2/21/98 Chase Summary by David Shohami

From: David Shohami (davidsh@mail.geocities.com):
Hi, this is my chase report of a tornado that developed in Israel.
Although it isn't as strong as those in the US... but it was still an
exciting and interesting chase, in a day when the chances for severe
weather were none.

The February 21, 1998 Shoeva, Israel, Tornado Chase Report

    On February 21 a quite rare event took place near Shoeva in the
western Judean Mountains, 20 kilometers west of
Jerusalem. A single thunderstorm produced a tornado, when the chances of
severe storms were very low. In fact, the tornado
producing storm was the only storm, that developed that day in Israel.

    A large area of low pressure came down from Russia towards Turkey on
Wednesday, February 18. The warm front pulled
a Red Sea Trough towards the Middle East, which connected to the low,
now in north-eastern Syria, on Thursday February
19. That caused the formation of scattered storms in Israel, and the
forecast was for more storm development until Friday. But
on Friday the low pressure became weaker, and the Red Sea Trough
retreated southwards. The chances for severe weather,
or any weather at all, were becoming very slim. On Saturday, February 21
the small low pressure was still around, now in
eastern Jordan. It was still connected to the Red Sea Trough, but the
conditions were not quite right for classic severe storm
development in Israel. The forecast said nothing about any chances for
severe weather, but I still had my hopes up. A Red Sea
Trough is very hard to forecast, and on more that one occasion in the
past the forecast was completely wrong...

    Already in the early morning of Saturday, February 21 I saw towering
cumulus developing in western Jerusalem. Jerusalem
itself was clear, so I figured the best place to be was west of
Jerusalem. In 11:30 AM I went to Har-Adar, one of the highest
mountains in the area, and saw towers forming above the area where the
Judean Mountains were starting to rise from the plains
of central Israel, while the other areas were completely clear. By 13:30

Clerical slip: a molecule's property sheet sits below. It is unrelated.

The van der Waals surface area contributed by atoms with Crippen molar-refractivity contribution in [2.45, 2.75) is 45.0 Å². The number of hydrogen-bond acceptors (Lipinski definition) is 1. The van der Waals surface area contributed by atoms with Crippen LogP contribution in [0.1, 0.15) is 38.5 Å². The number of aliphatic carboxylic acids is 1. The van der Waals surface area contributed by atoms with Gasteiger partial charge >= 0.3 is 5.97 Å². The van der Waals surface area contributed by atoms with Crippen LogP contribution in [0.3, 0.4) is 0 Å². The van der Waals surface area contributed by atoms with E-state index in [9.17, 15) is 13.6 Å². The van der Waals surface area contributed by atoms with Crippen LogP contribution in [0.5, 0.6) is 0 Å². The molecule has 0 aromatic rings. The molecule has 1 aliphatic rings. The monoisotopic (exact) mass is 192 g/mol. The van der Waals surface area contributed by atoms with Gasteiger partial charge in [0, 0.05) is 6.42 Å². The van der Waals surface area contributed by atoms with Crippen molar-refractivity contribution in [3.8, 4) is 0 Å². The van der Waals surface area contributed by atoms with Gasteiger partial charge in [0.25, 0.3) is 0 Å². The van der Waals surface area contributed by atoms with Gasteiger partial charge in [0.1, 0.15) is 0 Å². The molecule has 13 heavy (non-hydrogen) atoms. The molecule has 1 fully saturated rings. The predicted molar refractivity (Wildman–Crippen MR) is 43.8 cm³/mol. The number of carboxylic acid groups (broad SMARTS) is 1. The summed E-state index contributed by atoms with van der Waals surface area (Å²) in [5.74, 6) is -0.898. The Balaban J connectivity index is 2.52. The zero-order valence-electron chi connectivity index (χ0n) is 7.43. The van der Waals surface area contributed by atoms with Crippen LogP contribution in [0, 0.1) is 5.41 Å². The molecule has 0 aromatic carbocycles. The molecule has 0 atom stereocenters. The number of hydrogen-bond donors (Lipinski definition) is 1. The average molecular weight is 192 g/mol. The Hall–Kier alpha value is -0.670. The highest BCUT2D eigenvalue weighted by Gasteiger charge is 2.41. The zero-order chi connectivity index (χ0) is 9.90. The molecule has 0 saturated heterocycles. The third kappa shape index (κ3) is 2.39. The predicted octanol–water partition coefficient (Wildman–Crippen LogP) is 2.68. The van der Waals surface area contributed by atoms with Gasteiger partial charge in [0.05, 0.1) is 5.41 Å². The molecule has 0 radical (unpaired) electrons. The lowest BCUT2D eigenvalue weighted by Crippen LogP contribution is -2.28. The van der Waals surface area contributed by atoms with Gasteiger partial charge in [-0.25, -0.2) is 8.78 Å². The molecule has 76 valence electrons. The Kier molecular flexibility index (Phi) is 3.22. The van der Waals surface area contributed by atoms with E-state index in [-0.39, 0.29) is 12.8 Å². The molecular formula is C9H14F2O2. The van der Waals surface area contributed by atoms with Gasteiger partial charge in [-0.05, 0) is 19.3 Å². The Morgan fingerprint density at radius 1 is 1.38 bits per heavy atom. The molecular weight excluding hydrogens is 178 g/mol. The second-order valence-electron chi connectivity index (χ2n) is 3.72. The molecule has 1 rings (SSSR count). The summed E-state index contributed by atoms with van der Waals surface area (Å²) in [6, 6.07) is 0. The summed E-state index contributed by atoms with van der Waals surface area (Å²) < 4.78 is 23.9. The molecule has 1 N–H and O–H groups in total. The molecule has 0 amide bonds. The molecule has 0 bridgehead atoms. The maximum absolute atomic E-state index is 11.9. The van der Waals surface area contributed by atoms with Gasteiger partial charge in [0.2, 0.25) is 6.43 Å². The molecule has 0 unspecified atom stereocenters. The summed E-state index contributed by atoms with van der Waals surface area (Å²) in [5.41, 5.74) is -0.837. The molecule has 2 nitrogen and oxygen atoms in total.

PM the sky was cloudy. I drove to the western-most
edge of the Judean Mountains, near the small town of Shoeva, 20
kilometers west of Jerusalem. From there I had a good view
of the plains and the Mediterranean coast, where I saw that the weather
was sunny. In 15:00 PM an area in the clouds above
me became darker, and large rain drops began falling. I noticed a wall
cloud about 50 meters to the north, where the severe
thunderstorm had developed unnoticed among the other clouds. I couldn't
see the storm structure because of the clouds, but
the wall cloud and updraft base were ominous enough for me. 2 minutes
later a downburst of marble-size hail started, which
lasted for about 35 minutes. I couldn't see the wall cloud, and at that
moment I thought that this will be everything this small
storm had to offer. I got into my car and started to drive away from the
storm to avoid the hail, when I took a quick glance
above me, just to make sure I wasn't missing something. And what I saw
took me completely by surprise - A rapidly rotating
funnel just 40 meters away, 1/4 of the way to the ground! I never
thought I'd see a tornado when I woke up that morning... I
quickly took the video camera and started filming the funnel, which was
getting wider, but not lower. The hail completely
stopped, and everything was quiet, except the wind... I took some
photographs too, and I noticed that the cloud around the
funnel started rotating. Suddenly the funnel started to lower, and
rotation increased. A tornado formed, but it began to retreat
about a minute later. 4 minutes later the tornado roped and almost
completely disappeared. Another funnel became visible
again 2 minutes later, but it lasted for about 3 minutes. There was
still cloud rotation afterwards, but then it stopped too, and
hail began falling again. The entire tornadic event was about 20
minutes. 10 minutes later another wall cloud formed but soon
disappeared. I stayed in the area for about an hour just to make sure
nothing else is going to develop, and I drove home, very
happy after a surprisingly successful chase.

    The possible answer to the question why a severe storm developed
near Shoeva in the Judean Mountains, was the wind
direction. The trough was east of Israel, so the winds were coming from
the WNW. Humidity entered Israel from the
Mediterranean Sea, and as it hit the mountains of central Israel clouds
developed, and because of the presence of the Red Sea
Trough (even though it was week) the atmosphere was conditionally
unstable. The clouds continued to develop, while the rest
of Israel remained completely sunny. A cold low pressure in high
altitude was probably the cause of the severe nature of the
storm, but that's still not an explanation for the development of a
tornadic storm. During the next days I will collect as much data as
possible from the Meteorological Service of Israel and try to
understand the exact cause of this rare and fantastic event.

David Shohami, 1998
comments and questions, please e-mail to: davidsh@mail.geocities.com
for pictures and information on the weather of Israel:

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